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Taking a Cue from an Exceptional Act

Taking a Cue from an Exceptional Act

If you look in the dictionary under "hard act to follow," the following definition is listed: Middle-age average guy follows attractive, smart, personable, dynamic lady who was very successful in her tenure as president of HARDI. In a life full of challenges, this may be one of the bigger ones.

Despite this challenge, I am honored to be selected by HARDI members for the position of President and am fully committed to spending the time, resources and effort to representing the organization in a professional manner, continuing with the execution of the goals established by the strategic plan, and listening to the stakeholders' concerns and issues.

As my wife and co-workers often remind me, this is an honorary position; so why do I devote so much time to the organization? There are several reasons.

First, I believe there is a close ratio between what you put into life and what you receive. What effort I've put into our industry in general, and HARDI in particular, has more than repaid itself. Second, the management tools that HARDI offers are the basis for many of the decisions or strategies that our executive team uses in both the short and long term.

If one thinks of the HARDI profit, trends and compensation reports; the A&M methodology for best practices and financial metrics; the seminars at the regional and national meetings; the insight into regulatory and legislative impacts (as well as the ability to influence events); the networking with other companies (distributors and manufacturers); the work of the councils and committees; the HARDI educational initiatives; and the interaction with other industries (ACCA or AHRI, for example), one realizes that HARDI has all the tools to help you optimize your distribution business.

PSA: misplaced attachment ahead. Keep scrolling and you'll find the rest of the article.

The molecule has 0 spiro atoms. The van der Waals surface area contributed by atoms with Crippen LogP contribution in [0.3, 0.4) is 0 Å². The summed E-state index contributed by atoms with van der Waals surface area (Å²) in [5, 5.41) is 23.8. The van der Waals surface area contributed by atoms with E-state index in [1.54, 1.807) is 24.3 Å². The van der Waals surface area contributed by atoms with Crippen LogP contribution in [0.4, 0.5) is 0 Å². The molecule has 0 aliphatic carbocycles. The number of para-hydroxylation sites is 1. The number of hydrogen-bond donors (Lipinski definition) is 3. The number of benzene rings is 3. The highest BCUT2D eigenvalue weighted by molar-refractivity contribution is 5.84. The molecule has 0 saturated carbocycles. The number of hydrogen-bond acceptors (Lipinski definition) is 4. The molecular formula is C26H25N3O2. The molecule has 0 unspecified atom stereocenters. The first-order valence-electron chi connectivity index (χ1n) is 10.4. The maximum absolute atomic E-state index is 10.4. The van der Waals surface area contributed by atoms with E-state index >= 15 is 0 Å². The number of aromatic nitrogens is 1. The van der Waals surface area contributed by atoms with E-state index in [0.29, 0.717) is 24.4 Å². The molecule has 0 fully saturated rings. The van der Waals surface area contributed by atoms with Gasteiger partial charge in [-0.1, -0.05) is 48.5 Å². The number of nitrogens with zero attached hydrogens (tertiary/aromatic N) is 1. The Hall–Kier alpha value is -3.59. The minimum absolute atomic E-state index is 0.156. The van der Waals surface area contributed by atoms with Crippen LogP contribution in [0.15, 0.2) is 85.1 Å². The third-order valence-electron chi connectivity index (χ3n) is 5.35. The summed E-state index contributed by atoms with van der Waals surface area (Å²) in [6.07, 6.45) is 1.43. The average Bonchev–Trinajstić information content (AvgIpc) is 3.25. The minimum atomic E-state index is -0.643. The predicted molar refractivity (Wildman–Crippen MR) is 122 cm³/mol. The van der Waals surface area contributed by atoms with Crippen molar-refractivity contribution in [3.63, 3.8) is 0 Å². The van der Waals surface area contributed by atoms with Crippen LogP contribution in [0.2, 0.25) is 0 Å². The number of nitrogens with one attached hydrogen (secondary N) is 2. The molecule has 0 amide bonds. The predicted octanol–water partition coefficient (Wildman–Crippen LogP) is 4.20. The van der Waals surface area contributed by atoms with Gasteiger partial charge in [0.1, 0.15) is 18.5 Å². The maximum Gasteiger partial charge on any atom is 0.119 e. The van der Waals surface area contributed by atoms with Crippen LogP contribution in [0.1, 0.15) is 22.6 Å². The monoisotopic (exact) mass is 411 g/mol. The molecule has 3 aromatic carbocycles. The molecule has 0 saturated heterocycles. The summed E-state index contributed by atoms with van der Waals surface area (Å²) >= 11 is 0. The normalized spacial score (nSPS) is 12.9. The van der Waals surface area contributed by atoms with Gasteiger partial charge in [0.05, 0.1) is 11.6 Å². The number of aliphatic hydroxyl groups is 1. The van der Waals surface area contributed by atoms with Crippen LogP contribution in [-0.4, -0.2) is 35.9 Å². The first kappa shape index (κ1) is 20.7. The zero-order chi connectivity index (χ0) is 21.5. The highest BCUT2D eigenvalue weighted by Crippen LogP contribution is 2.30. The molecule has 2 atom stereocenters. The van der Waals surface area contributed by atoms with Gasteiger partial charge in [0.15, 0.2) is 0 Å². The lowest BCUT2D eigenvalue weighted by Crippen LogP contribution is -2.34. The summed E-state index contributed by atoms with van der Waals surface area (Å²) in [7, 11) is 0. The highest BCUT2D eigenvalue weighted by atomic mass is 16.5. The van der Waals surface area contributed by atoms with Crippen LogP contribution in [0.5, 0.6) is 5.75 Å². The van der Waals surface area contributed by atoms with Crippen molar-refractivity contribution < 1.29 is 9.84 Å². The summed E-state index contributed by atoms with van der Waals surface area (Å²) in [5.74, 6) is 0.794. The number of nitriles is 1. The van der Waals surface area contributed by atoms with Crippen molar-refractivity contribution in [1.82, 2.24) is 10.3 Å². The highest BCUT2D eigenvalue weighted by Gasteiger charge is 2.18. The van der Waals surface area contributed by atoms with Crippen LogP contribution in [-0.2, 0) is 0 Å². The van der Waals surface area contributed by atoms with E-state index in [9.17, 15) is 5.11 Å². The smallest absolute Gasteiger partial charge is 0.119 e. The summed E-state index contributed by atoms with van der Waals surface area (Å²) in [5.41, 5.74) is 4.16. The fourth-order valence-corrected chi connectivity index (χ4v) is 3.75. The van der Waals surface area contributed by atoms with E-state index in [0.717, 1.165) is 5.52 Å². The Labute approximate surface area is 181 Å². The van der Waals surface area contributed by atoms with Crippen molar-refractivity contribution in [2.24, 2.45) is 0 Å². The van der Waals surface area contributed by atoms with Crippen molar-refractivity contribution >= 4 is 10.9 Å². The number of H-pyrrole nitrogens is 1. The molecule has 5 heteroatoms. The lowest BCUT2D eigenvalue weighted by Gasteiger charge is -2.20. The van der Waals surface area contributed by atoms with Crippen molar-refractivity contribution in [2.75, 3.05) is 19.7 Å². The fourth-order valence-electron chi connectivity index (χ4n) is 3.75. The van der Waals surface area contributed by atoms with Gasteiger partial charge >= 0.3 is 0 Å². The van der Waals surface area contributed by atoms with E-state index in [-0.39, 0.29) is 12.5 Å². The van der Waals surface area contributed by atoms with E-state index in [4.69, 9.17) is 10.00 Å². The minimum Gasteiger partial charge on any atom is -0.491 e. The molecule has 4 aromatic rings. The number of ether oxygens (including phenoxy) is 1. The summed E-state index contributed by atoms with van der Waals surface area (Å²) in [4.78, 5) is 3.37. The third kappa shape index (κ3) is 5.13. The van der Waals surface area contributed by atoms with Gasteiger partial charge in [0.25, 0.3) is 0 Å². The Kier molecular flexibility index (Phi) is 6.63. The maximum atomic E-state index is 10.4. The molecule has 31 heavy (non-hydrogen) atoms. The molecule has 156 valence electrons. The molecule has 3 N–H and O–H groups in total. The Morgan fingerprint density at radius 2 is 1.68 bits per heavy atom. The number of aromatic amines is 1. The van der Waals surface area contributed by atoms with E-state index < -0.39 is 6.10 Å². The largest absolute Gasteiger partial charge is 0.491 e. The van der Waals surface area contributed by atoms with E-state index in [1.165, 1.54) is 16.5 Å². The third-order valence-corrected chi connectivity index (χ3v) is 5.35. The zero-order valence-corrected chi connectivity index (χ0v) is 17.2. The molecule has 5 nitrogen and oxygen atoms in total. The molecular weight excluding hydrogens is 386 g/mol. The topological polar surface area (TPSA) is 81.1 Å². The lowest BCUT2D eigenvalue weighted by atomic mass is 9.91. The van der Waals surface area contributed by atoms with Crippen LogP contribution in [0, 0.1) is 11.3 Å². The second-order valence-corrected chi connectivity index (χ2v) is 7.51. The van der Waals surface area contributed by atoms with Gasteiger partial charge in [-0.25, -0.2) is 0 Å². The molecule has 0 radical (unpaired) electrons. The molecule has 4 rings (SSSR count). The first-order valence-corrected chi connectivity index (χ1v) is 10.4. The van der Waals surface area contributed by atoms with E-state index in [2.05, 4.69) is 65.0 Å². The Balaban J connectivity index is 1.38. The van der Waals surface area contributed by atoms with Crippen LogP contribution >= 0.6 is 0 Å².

If you are a manufacturer, there is no better way to understand the challenges and rewards of the distribution industry. There is no other entity in the HVACR industry — including buying groups, manufacturers or universities — that does all of these things.

Third, the people in our industry are exceptional. I believe the majority of HARDI members are living the "American dream." For the most part, the people I have met in this industry are ethical, believe in a strong work ethic and are a big part of the economic engine that drives this country's prosperity. I learned early in my career that associating oneself with outstanding people is one of the best ways to be successful; certainly, the people in HARDI fill that role, and I have learned (and continue to learn) a great deal from our members.

We still have economic and regulatory challenges in the coming year. Most of the country had a hot summer, which was good for business. It will be interesting to see what happens this winter — to determine if the weather or the economy is the driving factor for business.

For this year, my priorities are to continue executing the strategic plan, which includes education enhancement, benchmarking and information sharing, advocacy and membership growth. I would like to see progress on a distributor value quantification tool. Finally, I want to continue the tradition of great service from previous HARDI presidents; it is hard to appreciate the time and monetary investment they have provided until you get to see it firsthand.

I would love to hear from all HARDI members. Please share with me your thoughts, concerns or issues. My e-mail is [email protected]; phone number is 713/830-2392.

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